Photography BEAU GREALY
Writing ELYSSA DIMANT
Fashion JULIE RAGOLIA
At Hermès, subversion is par for the course. The brand’s iconic silk scarves were intuited through a mere repositioning of the jockeys’ colors in 1937, while those venerable luggage pieces were among the early adapters of the “American fastener,” or zipper, during the First World War. Hermès was established as a harness and saddlery workshop in 1837, but has since evolved into a global authority on luxury goods, due in no small part to the willingness of its leaders to buck expectations and standards.
Véronique Nichanian, the Artistic Director of the Hermès Men’s Universe, who has helmed menswear at the label for over twenty years, fits this mold squarely: she knows the persisting rules of men’s fashion and relishes breaking them in the most exquisite ways. In the tradition of another iconic Parisienne, Nichanian is prone to definitive and compelling statements on style and good taste (“Watches are for men what perfume is for women”), and has distinct ideas about items crucial to a successful men’s wardrobe: “[Every man should own] a black cashmere sweater, a perfectly cut grey flannel suit and a leather piece that can be reversible, thus giving the garment several uses and lives. And also a very nice pair of laceup shoes.”
Yet as assuredly as Nichanian is able to assert these universal mandates, she is equally reverent of individual interpretation and customization in fashion. Her collections seamlessly fuse the finest elements of tradition with the most unexpected points of innovation. She is attentive to seasonal nuance (exemplified by Spring’s acid green or lip-lacquer red hues du jour), but elaborates the empirically tasteful man’s range of subtle fashion rebellions par excellence. She relies on elements of extreme or marginal fashion to sit quietly beneath restrained tailoring. Nichanian explains her “goal is to allow men to be attractive while respecting their personality and individuality.”
Nichanian’s vision is realized in large part by the founding of Hermès Bespoke (Commandes Particulières), which is dedicated — in Nichanian’s words — to a man who “dreams of a coat he has never found.” Bespoke includes the standard selection of suits and shirts, but in a comprehensive offering of 5,000 distinct fabrics. Many of these textiles are exclusive to Hermès and co-engineered by Nichanian herself, such as a particular Sea Island cotton or a nubuck crocodile with matte finish, the latter now a house signature. Leather, knitwear, and informal sportswear pieces sit alongside this suiting in the first ever Hermès men’s boutique on Madison Avenue in New York, an operation that opened in 2010 and speaks to the growing success of the men’s collection and its ability to translate across cultures.
“A steady assurance of quality and perfection — unaffected by fashion’s whims — is Nichanian’s version of luxury.”
“I define my approach by vêtements-objets (clothes as objects)…I claim a masculine conception of fashion rather than a conception of male fashion,” Nichanian mused. “I work season after season on an ideal wardrobe for a contemporary man that knows about quality, details, cut, and fabrics.” This careful evolution stems from her interest in “slowing the passing of time.” A steady assurance of quality and perfection — unaffected by fashion’s whims — is Nichanian’s version of luxury.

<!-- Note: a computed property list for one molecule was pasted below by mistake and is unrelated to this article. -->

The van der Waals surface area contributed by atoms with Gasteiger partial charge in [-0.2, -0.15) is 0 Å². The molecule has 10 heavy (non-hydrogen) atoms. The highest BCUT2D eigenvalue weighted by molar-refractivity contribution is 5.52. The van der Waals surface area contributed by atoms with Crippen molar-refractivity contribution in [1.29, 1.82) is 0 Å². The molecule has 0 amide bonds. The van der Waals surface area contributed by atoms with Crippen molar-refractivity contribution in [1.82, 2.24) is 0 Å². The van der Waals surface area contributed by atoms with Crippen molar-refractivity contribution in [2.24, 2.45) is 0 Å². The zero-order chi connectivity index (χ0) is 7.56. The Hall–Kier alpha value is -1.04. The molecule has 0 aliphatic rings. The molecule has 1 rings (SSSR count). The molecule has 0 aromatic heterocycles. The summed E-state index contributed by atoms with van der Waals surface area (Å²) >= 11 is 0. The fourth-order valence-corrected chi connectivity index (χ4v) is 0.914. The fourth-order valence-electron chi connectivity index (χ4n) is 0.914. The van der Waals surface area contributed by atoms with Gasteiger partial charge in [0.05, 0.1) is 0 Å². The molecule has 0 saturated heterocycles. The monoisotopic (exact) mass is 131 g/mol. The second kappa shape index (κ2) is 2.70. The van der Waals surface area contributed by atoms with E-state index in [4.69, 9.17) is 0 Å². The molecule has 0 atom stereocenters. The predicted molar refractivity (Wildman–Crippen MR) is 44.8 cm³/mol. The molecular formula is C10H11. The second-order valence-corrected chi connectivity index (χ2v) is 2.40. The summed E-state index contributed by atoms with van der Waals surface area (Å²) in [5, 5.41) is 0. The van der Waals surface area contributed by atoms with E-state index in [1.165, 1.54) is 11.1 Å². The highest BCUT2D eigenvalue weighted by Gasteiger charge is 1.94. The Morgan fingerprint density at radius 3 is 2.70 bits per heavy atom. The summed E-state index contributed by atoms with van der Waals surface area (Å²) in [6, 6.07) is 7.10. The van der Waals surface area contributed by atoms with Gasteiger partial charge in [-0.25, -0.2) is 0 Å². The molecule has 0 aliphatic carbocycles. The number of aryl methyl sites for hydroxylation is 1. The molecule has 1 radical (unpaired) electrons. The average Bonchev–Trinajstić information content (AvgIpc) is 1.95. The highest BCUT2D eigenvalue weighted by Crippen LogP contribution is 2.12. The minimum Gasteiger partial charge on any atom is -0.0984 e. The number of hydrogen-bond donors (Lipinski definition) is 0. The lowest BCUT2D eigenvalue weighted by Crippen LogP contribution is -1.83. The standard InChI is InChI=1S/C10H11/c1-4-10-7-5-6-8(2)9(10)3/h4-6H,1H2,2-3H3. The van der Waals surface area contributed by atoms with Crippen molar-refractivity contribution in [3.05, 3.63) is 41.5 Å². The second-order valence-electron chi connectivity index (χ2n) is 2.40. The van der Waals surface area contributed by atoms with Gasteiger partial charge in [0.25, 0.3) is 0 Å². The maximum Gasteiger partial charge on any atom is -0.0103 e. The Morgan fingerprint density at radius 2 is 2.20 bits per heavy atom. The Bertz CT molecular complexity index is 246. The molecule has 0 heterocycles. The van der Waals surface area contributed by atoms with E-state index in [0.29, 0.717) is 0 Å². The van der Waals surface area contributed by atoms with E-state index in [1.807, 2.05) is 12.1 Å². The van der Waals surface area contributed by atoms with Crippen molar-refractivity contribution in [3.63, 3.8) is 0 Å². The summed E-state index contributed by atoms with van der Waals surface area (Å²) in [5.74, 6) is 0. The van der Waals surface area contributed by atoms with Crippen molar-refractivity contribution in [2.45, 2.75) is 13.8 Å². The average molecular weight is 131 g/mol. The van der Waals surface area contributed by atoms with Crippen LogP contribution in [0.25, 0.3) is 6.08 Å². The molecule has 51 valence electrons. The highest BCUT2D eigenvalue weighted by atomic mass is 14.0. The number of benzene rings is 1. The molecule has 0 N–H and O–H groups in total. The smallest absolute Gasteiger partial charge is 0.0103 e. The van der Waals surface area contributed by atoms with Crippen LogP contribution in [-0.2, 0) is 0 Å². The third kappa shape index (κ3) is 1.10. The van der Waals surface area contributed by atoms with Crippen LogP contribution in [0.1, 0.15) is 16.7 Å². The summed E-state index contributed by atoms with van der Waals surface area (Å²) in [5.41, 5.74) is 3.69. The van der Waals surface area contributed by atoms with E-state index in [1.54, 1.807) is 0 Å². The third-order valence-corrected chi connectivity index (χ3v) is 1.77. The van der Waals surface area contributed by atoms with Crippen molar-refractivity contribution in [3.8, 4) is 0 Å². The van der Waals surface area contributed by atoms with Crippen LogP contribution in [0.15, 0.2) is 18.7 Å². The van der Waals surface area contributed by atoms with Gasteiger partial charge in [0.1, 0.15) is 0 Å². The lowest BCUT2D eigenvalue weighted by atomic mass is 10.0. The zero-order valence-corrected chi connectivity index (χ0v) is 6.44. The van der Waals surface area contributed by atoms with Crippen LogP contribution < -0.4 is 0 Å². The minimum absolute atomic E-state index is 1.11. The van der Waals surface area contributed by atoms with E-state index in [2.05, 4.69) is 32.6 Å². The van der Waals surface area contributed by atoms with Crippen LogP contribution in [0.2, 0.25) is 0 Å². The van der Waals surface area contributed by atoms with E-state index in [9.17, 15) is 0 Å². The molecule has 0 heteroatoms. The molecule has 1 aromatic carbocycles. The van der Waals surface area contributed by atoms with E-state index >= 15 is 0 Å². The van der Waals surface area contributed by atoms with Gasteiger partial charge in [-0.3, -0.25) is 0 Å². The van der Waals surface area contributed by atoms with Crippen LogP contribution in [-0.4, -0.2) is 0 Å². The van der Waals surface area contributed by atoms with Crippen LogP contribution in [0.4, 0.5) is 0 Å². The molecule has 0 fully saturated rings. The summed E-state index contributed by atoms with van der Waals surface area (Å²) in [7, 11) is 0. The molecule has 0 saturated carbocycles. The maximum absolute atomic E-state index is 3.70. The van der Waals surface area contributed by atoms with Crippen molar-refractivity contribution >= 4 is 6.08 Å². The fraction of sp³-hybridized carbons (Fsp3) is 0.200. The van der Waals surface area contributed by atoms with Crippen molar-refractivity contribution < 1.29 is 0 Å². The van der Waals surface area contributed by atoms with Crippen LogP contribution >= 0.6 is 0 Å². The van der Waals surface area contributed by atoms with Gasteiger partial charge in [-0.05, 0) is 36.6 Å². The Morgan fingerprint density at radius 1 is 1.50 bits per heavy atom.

With all of the designer’s dependability, she is anything but predictable. Her innovative textile treatments are her most reliable catalysts for extremity. For spring, Nichanian showed at le Cloître des Cordeliers in Paris, and mined discreet references to sport with “spinnaker” canvases and neoprene-blend cardigans and jackets. The waxed fabrics allowed oversized windbreakers a chic stiffness that framed clever zigzag zipper treatments, while crumpled canvases were phased into blazers in patches to affect an inky, globe-trotted impression.
A color-pop red suede cardigan boasted malleability emblematic of the designer’s gift for lightness. Like the very architecture of Hermès’s boutiques, Nichanian’s collections offer lavish materials and sophisticated designs, but still accomplish an overall effect of contemporary breeziness. This effortlessness pairs brilliantly with her clever subversions: Spring’s clay and light latte summer jackets offer a glimpse of a starkly bleached lapel lining to match white tapered pants; a head-to-toe Prussian blue suit is effusive, and made spectacular by a gazar finish; crocodile and polished leather loafers are worn without socks, à la Serge Gainsbourgh.
None of Nichanian’s executions are intended to shock, only to provide a unique and rich perspective on established tenets of quality in menswear. It’s a concept Nichanian has dubbed “radical continuity.” The icing on Spring’s offering came with the fractals of kaleidoscopic knit sweaters that manipulated their way through a vibrant tonal range, providing the only graphic patterns in the collection, but brilliantly so: their ability to lure the eye and keep it wandering for awhile speaks to Nichanian’s service to the wearer, if not the onlooker. In fact, nearly every one of Nichanian’s designs begs for savoring — slowly, and over time.
Grooming BRYCE SCARLETT @ Defacto
Model CEDRIC BIHR @ Ford Fashion
Assistant KRISTIN GARAVENTA